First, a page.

Other intercultural, international and global competency assessment tools are also available and aim for the same objectives.
However, we would argue that the key to fostering successful international classrooms and campuses where we capitalise on having a diverse student body is for academics and staff to develop and enhance their cultural intelligence as part of their professional development.
Navigating the diversity in many of our universities today requires knowledge, capability and confidence for lecturers, administrators and leaders. If we are to ensure that our home students understand the value of the opportunity they have, in being part of these international learning environments, then cultural intelligence is a crucial ingredient.
Internationalisation without CQ promises no greater cross-cultural effectiveness than no internationalisation at all. Internationalisation with CQ not only enhances effectiveness; it opens a whole new opportunity to leverage cultural differences in innovative and sustainable ways.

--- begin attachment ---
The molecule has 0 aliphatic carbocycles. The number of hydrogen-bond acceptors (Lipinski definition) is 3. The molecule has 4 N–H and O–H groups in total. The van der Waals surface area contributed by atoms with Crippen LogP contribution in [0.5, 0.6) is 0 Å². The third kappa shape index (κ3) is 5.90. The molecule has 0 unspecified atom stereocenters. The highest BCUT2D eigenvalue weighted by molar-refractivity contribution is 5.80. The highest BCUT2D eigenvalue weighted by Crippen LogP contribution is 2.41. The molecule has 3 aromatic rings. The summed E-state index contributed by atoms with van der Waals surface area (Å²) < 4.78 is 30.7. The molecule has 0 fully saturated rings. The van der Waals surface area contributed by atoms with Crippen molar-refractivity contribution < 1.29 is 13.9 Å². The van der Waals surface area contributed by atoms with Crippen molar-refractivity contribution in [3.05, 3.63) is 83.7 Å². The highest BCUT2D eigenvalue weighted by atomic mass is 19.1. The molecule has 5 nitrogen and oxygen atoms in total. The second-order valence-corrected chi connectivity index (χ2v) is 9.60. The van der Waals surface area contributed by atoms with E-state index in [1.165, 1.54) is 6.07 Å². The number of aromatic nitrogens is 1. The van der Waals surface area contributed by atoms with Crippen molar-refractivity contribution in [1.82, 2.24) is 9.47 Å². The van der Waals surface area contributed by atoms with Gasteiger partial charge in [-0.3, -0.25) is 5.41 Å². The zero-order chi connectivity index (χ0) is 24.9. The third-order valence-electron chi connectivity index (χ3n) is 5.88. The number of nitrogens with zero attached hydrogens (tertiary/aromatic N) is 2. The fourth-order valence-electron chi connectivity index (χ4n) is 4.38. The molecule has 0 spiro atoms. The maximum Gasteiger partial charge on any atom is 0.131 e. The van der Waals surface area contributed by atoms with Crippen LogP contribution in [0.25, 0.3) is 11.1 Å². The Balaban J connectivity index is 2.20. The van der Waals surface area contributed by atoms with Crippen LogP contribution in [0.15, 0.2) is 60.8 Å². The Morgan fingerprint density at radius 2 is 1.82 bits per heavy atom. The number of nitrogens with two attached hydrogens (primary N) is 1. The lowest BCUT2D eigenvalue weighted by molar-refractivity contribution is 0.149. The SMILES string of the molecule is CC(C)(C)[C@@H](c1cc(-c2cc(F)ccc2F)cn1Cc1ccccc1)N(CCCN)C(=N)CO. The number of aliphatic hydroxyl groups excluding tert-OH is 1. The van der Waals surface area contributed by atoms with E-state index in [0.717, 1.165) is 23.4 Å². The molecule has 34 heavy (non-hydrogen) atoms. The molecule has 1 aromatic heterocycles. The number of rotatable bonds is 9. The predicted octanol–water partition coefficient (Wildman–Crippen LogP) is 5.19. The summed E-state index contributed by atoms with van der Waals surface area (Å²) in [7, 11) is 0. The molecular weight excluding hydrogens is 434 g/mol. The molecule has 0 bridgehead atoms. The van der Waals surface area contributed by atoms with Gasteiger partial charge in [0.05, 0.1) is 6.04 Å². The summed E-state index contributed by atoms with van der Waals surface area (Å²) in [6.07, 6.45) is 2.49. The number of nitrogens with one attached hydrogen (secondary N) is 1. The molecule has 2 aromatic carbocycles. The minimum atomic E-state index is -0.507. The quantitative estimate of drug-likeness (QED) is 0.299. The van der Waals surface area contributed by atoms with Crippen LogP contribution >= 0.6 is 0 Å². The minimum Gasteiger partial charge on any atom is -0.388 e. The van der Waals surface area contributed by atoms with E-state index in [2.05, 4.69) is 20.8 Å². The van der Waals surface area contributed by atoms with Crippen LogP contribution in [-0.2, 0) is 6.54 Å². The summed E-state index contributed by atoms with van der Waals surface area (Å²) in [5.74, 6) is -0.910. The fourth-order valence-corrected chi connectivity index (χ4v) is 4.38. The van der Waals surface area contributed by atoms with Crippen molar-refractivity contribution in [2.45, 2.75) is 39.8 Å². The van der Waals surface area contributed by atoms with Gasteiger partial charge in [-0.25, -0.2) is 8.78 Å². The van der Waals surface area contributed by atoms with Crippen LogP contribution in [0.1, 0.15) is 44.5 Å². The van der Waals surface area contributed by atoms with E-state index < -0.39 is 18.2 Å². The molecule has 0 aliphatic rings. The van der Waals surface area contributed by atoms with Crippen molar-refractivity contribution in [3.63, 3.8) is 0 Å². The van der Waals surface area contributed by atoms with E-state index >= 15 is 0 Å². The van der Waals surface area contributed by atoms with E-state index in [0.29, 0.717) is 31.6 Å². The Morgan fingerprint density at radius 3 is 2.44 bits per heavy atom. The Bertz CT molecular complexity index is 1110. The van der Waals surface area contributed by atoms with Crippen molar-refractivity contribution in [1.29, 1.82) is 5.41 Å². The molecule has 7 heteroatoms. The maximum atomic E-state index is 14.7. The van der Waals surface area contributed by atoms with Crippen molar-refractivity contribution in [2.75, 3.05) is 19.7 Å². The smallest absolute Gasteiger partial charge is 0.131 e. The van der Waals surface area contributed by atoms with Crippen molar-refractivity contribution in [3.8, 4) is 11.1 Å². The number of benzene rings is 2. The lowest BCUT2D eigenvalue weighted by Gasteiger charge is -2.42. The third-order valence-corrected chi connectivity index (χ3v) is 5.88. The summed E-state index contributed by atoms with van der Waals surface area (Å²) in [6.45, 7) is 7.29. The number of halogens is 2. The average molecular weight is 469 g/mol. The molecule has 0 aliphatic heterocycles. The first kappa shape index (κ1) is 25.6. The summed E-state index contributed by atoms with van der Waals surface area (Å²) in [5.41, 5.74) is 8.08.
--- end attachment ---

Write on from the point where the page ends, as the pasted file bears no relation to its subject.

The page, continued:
Dr Sandra Upton is the vice president of educational initiatives with the Cultural Intelligence Center, a training and consultancy company based in Grand Rapids, USA. Dr Upton is responsible for leading the centre’s educational efforts and its response to the growing demand from institutions such as Harvard Business School, London School of Economics, University of Michigan, Fudan University, Stanford University, Queensland University of Technology and many others. E-mail: firstname.lastname@example.org. Lucy Butters is the founder and director of Elembee Ltd. Based in Glasgow, United Kingdom, she works with universities to provide consultancy, training and coaching which support and enhance internationalisation. She is an advanced certified professional in Cultural Intelligence. E-mail: email@example.com.
This essay is the result of a call by Hans de Wit for articles of between 800 and 1,200 words on what went well and what went wrong in internationalisation of higher education over the past 25 years. At the end of 2019, he will bring all these essays together in a book.
Published at Sat, 19 Oct 2019 04:04:00 +0000
Article source: http://www.universityworldnews.com/article.php?story=20191017135800899